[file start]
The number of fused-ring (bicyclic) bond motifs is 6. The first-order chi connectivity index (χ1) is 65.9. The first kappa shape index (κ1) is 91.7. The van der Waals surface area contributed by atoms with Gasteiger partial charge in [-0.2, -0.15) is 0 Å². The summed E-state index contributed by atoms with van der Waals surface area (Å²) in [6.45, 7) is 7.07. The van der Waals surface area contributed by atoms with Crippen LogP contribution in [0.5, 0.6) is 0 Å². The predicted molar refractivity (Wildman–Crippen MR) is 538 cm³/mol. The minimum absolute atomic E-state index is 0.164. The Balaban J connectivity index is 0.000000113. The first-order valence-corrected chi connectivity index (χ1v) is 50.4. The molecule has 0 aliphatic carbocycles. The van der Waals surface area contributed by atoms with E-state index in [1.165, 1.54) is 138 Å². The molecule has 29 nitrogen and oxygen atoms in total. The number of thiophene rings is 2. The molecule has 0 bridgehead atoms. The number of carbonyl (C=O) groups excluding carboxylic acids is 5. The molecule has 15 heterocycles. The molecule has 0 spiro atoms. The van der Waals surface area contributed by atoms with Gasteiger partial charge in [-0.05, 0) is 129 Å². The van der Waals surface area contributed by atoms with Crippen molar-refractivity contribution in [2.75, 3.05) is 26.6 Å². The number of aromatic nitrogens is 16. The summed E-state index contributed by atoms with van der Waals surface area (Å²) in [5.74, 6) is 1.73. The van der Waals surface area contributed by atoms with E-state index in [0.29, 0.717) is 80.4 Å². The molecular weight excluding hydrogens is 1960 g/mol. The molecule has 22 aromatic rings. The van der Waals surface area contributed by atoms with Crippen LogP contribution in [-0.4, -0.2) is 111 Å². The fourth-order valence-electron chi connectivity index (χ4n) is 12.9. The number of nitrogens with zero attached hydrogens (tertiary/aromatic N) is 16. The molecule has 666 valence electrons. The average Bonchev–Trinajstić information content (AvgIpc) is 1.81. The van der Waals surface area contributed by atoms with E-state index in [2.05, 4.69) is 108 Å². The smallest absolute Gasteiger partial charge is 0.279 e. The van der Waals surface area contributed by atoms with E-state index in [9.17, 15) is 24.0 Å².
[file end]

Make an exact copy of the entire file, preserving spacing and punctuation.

The number of fused-ring (bicyclic) bond motifs is 6. The first-order chi connectivity index (χ1) is 65.9. The first kappa shape index (κ1) is 91.7. The van der Waals surface area contributed by atoms with Gasteiger partial charge in [-0.2, -0.15) is 0 Å². The summed E-state index contributed by atoms with van der Waals surface area (Å²) in [6.45, 7) is 7.07. The van der Waals surface area contributed by atoms with Crippen LogP contribution in [0.5, 0.6) is 0 Å². The predicted molar refractivity (Wildman–Crippen MR) is 538 cm³/mol. The minimum absolute atomic E-state index is 0.164. The Balaban J connectivity index is 0.000000113. The first-order valence-corrected chi connectivity index (χ1v) is 50.4. The molecule has 0 aliphatic carbocycles. The van der Waals surface area contributed by atoms with E-state index in [1.165, 1.54) is 138 Å². The molecule has 29 nitrogen and oxygen atoms in total. The number of thiophene rings is 2. The molecule has 0 bridgehead atoms. The number of carbonyl (C=O) groups excluding carboxylic acids is 5. The molecule has 15 heterocycles. The molecule has 0 spiro atoms. The van der Waals surface area contributed by atoms with Gasteiger partial charge in [-0.05, 0) is 129 Å². The van der Waals surface area contributed by atoms with Crippen molar-refractivity contribution in [2.75, 3.05) is 26.6 Å². The number of aromatic nitrogens is 16. The summed E-state index contributed by atoms with van der Waals surface area (Å²) in [5.74, 6) is 1.73. The van der Waals surface area contributed by atoms with E-state index in [0.29, 0.717) is 80.4 Å². The molecular weight excluding hydrogens is 1960 g/mol. The molecule has 22 aromatic rings. The van der Waals surface area contributed by atoms with Crippen LogP contribution in [-0.4, -0.2) is 111 Å². The fourth-order valence-electron chi connectivity index (χ4n) is 12.9. The number of nitrogens with zero attached hydrogens (tertiary/aromatic N) is 16. The molecule has 666 valence electrons. The average Bonchev–Trinajstić information content (AvgIpc) is 1.81. The van der Waals surface area contributed by atoms with E-state index in [2.05, 4.69) is 108 Å². The smallest absolute Gasteiger partial charge is 0.279 e. The van der Waals surface area contributed by atoms with E-state index in [9.17, 15) is 24.0 Å².